State intestacy laws define the rights of inheritance if there is no valid will. But there are other state laws as well that may give a surviving spouse, children, and even grandchildren a legal right to claim an inheritance. This right may apply even if they were not named in your last will.
Talk with an estate planning attorney in your state to understand how state inheritance laws may impact your estate plan. This will be especially important if you choose to exclude a family member from your will or trust.
A spouse’s rights to inherit their deceased spouse’s estate will depend upon what was written in the will, whether they live in a “community property” or “common law” state, and whether they are willing to press for their rights in probate court.
In a community property state, assets acquired by either spouse during the marriage are considered to be jointly owned by both spouses. Each spouse owns a one-half interest. Marital assets include income received by either party from work and property bought during the marriage with income from employment. It may include separate property that a spouse brought into the marriage if it was converted for use by both spouses. Spouses have a right to dispose of their share of community property in whatever way they desire (unless a provision in a prenuptial agreement states otherwise). For example, a deceased spouse could leave his or her half of the family home to someone other than the surviving spouse. But the deceased spouse can’t give away the other spouse’s share of or right to use community property.
Even in a community property state, a spouse may own some property as separate property if:
A spouse has the sole right to dispose of their separate property. A deceased spouse can distribute both their separate property and their share of community property in a will.
All states that are not community property states are common law states. In a common law state, ownership is determined by whose name is on the title (for real estate, or a car, for example). If only one spouse’s name is on the deed of a home, that spouse owns the home, even if the other spouse actually paid for it.
If title doesn’t apply to the type of personal property in question, then ownership is determined by who purchased the property. A spouse is not automatically entitled to a one-half interest in property acquired during the marriage. Does this mean a surviving spouse has no inheritance rights? Not necessarily.
Most common law states protect a surviving spouse from complete disinheritance with an inheritance law that allows them to claim one-third to one-half of the decedent’s property. In some states, the amount a spouse can inherit increases with the number of years of the marriage.
A spouse can choose to leave less than their state’s inheritance law allows, but the surviving spouse could then go to court to claim they should receive a higher amount. If the surviving spouse agrees to accept a lesser amount or never challenges the inheritance in court, then the terms of the will apply.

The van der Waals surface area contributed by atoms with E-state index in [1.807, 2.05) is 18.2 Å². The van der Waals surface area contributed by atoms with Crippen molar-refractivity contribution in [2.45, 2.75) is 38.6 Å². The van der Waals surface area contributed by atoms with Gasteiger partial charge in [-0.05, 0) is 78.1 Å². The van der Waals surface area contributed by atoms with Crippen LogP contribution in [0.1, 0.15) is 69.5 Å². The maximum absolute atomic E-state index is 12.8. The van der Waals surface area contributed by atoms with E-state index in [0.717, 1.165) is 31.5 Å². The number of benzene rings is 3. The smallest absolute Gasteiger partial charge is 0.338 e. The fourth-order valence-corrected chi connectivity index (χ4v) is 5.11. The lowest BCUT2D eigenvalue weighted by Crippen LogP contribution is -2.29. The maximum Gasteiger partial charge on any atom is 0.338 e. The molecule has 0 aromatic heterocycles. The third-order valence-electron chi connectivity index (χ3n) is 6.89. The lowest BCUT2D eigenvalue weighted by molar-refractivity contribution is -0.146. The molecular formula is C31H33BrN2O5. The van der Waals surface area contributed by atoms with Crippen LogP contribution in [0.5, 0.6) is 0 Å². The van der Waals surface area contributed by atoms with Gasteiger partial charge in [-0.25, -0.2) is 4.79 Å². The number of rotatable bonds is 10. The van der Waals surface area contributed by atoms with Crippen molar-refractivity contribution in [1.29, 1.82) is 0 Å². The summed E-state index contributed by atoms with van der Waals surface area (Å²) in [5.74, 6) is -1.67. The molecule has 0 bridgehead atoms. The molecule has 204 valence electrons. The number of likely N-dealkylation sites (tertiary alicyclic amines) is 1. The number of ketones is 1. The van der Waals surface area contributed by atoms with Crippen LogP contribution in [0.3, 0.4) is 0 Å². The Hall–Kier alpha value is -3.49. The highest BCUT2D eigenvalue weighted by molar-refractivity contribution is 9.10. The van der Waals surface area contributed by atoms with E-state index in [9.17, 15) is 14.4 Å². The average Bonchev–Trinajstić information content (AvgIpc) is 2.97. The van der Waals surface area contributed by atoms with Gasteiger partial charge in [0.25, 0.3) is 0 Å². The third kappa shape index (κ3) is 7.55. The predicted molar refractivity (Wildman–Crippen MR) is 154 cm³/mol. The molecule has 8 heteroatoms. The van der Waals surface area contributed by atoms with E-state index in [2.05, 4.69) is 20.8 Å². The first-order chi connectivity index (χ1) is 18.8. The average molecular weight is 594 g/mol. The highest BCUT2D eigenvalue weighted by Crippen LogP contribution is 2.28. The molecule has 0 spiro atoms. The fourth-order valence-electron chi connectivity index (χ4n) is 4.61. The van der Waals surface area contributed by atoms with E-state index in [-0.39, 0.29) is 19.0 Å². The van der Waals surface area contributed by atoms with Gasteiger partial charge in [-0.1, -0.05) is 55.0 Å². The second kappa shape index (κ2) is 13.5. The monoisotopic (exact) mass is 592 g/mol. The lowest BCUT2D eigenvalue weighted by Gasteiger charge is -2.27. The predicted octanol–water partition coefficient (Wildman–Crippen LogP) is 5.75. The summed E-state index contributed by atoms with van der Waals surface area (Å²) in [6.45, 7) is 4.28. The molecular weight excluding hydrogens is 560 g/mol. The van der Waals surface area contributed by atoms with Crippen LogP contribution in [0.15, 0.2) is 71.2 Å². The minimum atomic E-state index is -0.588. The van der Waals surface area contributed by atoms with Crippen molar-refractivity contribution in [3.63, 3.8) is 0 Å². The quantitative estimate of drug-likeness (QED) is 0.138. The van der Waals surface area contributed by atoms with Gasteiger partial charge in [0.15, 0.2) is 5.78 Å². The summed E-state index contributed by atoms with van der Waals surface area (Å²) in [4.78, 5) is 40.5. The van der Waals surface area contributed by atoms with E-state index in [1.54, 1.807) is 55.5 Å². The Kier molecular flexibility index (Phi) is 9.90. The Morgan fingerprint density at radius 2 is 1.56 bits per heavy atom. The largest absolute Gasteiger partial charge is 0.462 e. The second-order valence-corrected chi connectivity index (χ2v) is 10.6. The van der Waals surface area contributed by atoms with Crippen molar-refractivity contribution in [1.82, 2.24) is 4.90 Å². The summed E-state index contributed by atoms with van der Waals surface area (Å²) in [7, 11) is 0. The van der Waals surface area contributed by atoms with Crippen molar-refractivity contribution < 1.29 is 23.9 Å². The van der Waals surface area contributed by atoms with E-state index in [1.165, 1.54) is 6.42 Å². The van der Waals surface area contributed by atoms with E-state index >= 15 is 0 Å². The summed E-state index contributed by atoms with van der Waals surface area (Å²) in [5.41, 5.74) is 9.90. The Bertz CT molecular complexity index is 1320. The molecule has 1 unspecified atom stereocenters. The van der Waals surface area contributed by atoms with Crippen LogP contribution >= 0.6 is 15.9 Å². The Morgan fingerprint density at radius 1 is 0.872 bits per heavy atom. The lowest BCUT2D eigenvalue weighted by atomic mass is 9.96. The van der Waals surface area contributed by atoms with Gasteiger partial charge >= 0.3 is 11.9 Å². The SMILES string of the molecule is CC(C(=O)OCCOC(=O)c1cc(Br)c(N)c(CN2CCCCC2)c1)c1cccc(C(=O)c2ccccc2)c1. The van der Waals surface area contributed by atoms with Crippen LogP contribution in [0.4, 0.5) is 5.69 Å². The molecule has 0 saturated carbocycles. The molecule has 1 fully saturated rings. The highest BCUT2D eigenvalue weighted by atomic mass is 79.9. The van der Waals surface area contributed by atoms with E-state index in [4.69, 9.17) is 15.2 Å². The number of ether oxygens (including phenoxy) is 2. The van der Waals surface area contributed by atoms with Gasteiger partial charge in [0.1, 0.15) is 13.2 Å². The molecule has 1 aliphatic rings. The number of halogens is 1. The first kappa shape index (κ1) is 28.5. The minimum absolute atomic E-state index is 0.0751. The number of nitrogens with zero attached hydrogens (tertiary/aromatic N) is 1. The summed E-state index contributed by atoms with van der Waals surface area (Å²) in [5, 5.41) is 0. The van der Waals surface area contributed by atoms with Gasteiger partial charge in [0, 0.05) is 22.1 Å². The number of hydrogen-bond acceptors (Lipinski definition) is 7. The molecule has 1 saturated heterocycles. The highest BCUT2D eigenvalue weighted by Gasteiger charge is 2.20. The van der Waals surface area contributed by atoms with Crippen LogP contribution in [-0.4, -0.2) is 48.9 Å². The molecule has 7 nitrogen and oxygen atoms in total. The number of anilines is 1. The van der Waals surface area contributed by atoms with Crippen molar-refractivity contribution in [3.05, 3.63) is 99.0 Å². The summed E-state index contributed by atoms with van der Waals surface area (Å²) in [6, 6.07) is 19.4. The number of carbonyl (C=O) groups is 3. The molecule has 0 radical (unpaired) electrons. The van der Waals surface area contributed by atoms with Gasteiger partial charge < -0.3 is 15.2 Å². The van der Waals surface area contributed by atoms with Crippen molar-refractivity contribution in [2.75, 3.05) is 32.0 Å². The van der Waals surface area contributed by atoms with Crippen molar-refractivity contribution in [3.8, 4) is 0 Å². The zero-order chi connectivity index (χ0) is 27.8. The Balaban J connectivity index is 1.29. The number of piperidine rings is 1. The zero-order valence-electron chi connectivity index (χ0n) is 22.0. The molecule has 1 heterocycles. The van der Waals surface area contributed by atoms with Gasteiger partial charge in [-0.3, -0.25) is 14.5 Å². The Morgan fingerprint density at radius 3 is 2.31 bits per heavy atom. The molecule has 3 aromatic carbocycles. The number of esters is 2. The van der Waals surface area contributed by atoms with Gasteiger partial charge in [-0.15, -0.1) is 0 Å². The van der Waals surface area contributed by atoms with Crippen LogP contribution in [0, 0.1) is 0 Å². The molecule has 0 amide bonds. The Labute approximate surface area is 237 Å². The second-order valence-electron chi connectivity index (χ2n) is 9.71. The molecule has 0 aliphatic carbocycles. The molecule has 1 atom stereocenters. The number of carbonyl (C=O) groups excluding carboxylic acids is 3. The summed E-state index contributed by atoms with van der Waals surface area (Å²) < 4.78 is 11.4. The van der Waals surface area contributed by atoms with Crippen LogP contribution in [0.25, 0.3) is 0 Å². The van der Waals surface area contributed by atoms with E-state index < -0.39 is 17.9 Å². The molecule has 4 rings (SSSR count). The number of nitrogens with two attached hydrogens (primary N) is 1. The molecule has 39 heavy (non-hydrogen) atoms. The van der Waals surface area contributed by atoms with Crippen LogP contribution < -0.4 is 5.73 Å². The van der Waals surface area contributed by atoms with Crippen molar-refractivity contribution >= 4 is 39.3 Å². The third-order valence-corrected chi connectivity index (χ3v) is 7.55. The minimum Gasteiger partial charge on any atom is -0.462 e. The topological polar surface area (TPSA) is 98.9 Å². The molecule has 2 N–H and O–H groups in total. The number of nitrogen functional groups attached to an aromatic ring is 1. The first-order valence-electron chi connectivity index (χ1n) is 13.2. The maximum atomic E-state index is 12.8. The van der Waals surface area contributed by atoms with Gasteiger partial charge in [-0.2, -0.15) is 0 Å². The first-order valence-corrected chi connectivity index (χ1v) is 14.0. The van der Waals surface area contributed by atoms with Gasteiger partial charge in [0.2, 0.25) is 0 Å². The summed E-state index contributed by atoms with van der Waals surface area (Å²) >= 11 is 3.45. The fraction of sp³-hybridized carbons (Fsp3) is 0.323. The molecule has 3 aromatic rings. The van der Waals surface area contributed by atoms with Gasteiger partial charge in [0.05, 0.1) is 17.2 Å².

When it comes to transferring ownership of a home or real estate after death, this can also be accomplished with the property title, such as joint tenancy or tenants in common. With joint tenancy with a right of survivorship, when one owner dies, the surviving owner receives 100% ownership of the property. They need only file a death certificate and an affidavit of surviving joint tenant with their county clerk.
Changing the deed to reflect joint tenancy can be done at any time while the parties are both alive. And the shared tenant does not have to be a spouse. It could be a child or a sibling, or another party. As tenants in common, both parties own a property but neither of them has a right to the other person’s share of the property after death. The deceased person’s share of the property is distributed either in accordance with their will (or trust) or, if there is no will, to their heirs according to state inheritance law.
Let’s say, for example, that an unmarried couple owned a home as tenants in common. One partner dies. The remaining partner continues to own one-half of the property. The deceased partner’s children may then have a right to inherit the other half share of the property. The new heirs will need to gain title to the property in the probate process.
In most states, once a divorce becomes final the bequests made in the will to the ex-spouse prior to the divorce are automatically revoked. In some states, divorce has no effect on bequests to an ex-spouse. If you want to ensure that your ex-spouse does or does not inherit, it’s best to draft a new will after the divorce becomes final.
Unlike a spouse, an adult child generally has no legally protected right to inherit a deceased parent’s property under state intestate succession laws. Some states, do offer some protection to minor children. Most states do protect adult and minor children from being unintentionally omitted from a will. It’s easy to see how that can happen. Parents write a will after the birth of their first child, but then forget to revise their will after they have a second child. They didn’t mean to disinherit that child; they simply forgot.
The law presumes that such omissions are accidental when the birth of a child occurs after the creation of the will. The omitted child may inherit some portion of the decedent’s estate. If the omission was intentional, though, and the parent(s) wanted to disinherit a child, this should be specifically stated in the estate planning documents.
In general, grandchildren do not have a legal right to inherit property from a grandparent. In some states, if the parent of the grandchild is deceased, the grandchild may have a right to inherit if the will does not contain an express statement of the intent to disinherit the grandchild.
Generally, children have no right to inherit anything from their parents. In certain limited circumstances, however, children may be entitled to claim a share of a deceased parent’s property.
Most states do have laws to protect against accidental disinheritance. These laws usually kick in if a child is born after the parent made a will that leaves property to siblings, and the parent never revises the will to include that child. The law presumes that the parent didn’t intend to freeze out the newest child, but just didn’t get around to revising the will. In that situation, the overlooked child may have a right to a significant part of the parent’s assets.